Tag Archives: politics

McChange Of Plan

“Tonight on Newsnight Scotland, Scottish Politics takes a surreal turn, as Labour demand a referendum on indpendence”

Erm, right. I didn’t think that would happen.

So what’s Wendy Alexander up to? Apparently she’s listened to people. Now, it’s a fine time to finally listen to the people, after the SNP have been in power for a year. Maybe this is Brown finally cracking to a demand Wendy has made many times since taking power, certainly it doesn’t fit that Wendy would just come up with this and then be able to announce it.

Wendy claims the SNP are talking too much about independence without wanting to have the referendum. She’s even slated them for delaying the referendum, but in a way that showed she was basically unaware that the referendum was committed to 2010 in their manifesto. Further, Salmond himself was quoted a few days ago as saying that independence is not the matter in hand just now. Only thanks to Wendy is that the case.

There’s no turning back now, there will be a Scottish Independence Referendum. To steal Mr Dewar’s words. I Like That.

Shame the question will be a complete pain though. How on earth are Labour going to help draft a question? How can they do this positively? Wendy herself has ruled out a referendum on Calman Comission’s proposals, but she can surely change her mind on that – I’d hope for the sake of political sanity that she does.

The SNP, of course, already have their question out there, and more in the white paper that kicked off the national conversation. Indeed they’ve described a potential devolution max option which may well be what Calman and his commission deliver.

No-one wants to campaign for the status quo, and Labour are on a hiding to nothing if they have nothing positive to offer Scotland. A failed yes/no to independence referendum will not be an achievement for Labour, nor will it be the undoing of the SNP. It just confirms the position for a generation. No more, no less.

Meanwhile as I type this News 24 (up to the minute news from the BBC) are repeating a fascinating HardTalk interview with Alex Salmond.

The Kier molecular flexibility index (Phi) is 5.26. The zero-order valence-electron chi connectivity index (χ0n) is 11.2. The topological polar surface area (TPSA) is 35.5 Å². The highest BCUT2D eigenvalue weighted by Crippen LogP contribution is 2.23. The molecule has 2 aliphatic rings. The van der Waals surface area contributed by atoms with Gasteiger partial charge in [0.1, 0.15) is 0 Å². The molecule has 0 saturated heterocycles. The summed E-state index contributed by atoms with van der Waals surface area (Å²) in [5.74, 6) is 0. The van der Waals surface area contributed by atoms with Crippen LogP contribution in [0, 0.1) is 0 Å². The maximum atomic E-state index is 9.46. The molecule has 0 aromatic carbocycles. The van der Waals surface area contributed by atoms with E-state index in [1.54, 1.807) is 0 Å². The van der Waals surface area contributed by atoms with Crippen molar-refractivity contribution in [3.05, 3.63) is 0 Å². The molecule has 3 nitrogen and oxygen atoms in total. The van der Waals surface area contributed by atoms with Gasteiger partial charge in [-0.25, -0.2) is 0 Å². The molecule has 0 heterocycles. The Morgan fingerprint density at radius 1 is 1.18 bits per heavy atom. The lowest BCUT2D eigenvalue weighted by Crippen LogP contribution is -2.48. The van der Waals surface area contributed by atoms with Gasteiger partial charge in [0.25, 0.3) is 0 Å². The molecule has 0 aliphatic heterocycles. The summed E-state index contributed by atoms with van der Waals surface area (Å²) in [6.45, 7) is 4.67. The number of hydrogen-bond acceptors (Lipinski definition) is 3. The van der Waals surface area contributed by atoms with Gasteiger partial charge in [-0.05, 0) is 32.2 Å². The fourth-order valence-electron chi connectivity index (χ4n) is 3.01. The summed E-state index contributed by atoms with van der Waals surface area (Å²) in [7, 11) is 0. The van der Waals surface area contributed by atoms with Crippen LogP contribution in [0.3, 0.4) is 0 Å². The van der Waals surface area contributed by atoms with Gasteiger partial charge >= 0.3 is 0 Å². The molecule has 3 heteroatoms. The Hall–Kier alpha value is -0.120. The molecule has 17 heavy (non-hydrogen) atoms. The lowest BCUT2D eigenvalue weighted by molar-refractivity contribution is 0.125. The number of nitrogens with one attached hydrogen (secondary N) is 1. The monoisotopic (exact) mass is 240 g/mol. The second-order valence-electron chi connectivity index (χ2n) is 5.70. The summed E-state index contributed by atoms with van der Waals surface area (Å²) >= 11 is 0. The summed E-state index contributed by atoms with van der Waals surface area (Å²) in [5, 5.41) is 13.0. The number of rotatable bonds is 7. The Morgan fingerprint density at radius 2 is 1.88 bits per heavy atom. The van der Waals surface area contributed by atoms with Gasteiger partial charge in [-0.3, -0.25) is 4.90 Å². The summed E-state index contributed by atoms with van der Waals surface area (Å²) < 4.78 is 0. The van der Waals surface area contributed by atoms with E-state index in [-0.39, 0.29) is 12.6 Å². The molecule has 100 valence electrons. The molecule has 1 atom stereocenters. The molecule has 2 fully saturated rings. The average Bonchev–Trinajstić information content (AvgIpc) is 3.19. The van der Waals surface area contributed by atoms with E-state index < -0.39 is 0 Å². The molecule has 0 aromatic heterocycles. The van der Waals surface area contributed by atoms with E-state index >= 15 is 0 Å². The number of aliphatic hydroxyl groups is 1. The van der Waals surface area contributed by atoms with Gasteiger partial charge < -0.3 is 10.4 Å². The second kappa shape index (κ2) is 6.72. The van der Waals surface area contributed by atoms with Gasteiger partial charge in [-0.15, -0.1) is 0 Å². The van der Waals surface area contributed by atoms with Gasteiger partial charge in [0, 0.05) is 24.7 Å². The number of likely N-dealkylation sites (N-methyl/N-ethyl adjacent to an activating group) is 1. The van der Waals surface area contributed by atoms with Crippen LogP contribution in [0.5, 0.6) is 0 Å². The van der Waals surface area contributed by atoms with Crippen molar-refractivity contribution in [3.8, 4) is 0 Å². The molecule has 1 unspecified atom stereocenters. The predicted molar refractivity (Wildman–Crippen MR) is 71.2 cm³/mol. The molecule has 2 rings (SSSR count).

BBC News 24 11:30PM Tuesday 6th May 2008 - HardTalk With Alex Salmond

I’m guessing they recorded it on Friday or Saturday. It seems a fragment of history already.

Why do Labour keep on losing?

I think it’s quite simple, they don’t understand that in bringing devolution to Scotland, Wales, Northern Ireland and London they’ve walked towards federalism – and that means giving power back from the centre, and sorting out the union. Something Labour seem terrified by.

Why did Labour lose in Scotland last year? Simple, they didn’t back extra powers for the parliament – if they had they’d have easily dealt with the growth in SNP support. But Brown said no. And yet now they’re on the back foot and scrambling to get Calman and co. to come up with a package of changes in powers to the settlement before the end of the year.

Why did Ken lose in London this week? Simple, Brown stood up to Ken and refused to let him run the tube his way. This stalled the modernisation programme, wasted billions, caused and nearly caused a dozen strikes, massively inconveniencing Londoners. On top of this, the vote has been really poor in the outer suburbs where the Department for Transport must take the blame for failing to act quickly enough on Ken’s requirements to roll out Oyster on suburban rail and ensure that suburban rail in London came up to the standards of the tube. Poor Ken had no option and no power to sort these issues. Neither will Boris, and it will be interesting to see if anyone suggests reform to the London settlement. It certainly needs something but no-one seems to have any ideas, a good start would be somehow getting the London Assembly noticed – to the average Londoner it doesn’t exist.